The ancient exercise form of Tai Chi has been a staple of Chinese culture for many centuries. People of all ages, but particularly the elderly, find it a great way to relax and focus the mind and body amidst the fast pace of life. Now, researchers are finding that it does more than just provide a short-term respite from stress: it can also help those at risk fight against the onset of dementia and Alzheimer’s disease.
Those who know most about Tai Chi are not surprised to find out that it has valuable long term benefits. But the average in-home caregiver near Oceanside or elsewhere, who is unfamiliar with the activity, may be fascinated at the results of a recent study that sought to find out just how helpful it can be. Over the course of nearly ten months, scientists observed 120 elderly subjects in Shanghai, China to see how those that regularly practiced Tai Chi differed from those that did not.
Oceanside in-home caregivers as well as those in other cities would do well to advise some clients to take up Tai Chi, based on the study’s positive results. Instead of the normal brain shrinkage that occurs in people over the age of 60, the researchers found that the brains of Tai Chi enthusiasts actually grew larger. This is an indication of a stronger brain, more mental acuity, and better defense against decay.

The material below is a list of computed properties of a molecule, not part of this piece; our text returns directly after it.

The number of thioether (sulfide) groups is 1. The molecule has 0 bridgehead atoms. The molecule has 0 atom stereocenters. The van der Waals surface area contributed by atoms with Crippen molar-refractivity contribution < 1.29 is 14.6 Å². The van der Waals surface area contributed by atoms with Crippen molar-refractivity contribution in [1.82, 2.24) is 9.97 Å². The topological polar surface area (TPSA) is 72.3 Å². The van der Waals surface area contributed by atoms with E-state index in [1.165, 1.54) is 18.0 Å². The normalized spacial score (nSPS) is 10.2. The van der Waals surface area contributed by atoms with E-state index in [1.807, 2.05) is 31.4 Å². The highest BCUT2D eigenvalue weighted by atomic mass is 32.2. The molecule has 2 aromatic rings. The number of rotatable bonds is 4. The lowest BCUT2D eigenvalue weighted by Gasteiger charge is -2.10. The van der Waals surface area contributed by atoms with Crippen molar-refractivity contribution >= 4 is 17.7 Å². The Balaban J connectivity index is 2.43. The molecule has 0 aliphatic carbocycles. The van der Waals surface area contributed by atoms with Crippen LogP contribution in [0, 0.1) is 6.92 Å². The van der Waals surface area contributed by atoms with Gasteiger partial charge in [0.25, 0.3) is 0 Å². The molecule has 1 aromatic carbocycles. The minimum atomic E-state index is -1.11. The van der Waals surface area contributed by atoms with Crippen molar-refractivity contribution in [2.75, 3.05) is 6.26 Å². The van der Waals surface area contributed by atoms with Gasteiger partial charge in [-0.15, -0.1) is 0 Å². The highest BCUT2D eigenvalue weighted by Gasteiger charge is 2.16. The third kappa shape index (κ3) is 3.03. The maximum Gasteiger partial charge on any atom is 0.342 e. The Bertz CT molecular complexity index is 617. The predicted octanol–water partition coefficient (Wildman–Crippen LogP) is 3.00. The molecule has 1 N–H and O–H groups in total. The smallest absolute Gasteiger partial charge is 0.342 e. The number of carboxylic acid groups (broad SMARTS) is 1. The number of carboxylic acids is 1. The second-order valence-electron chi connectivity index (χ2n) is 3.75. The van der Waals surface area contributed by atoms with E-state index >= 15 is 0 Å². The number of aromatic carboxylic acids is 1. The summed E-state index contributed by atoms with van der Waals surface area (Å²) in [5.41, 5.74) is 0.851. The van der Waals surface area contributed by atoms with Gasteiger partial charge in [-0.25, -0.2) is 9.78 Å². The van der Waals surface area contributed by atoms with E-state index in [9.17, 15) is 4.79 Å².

What it Means For In-home Caregivers in San Diego County
When caregivers can encourage elderly clients to take up Tai Chi—or even teach it to them—they may be doing them a great service. As a very low impact exercise, it is relaxed enough for even seniors with limited mobility, and its mental benefits are as pronounced as those of more strenuous exercise forms. Perhaps seniors in San Diego County will soon discover what the Chinese have known for centuries: Tai Chi is very good for your brain.
Originally posted 2012-07-02 10:30:18.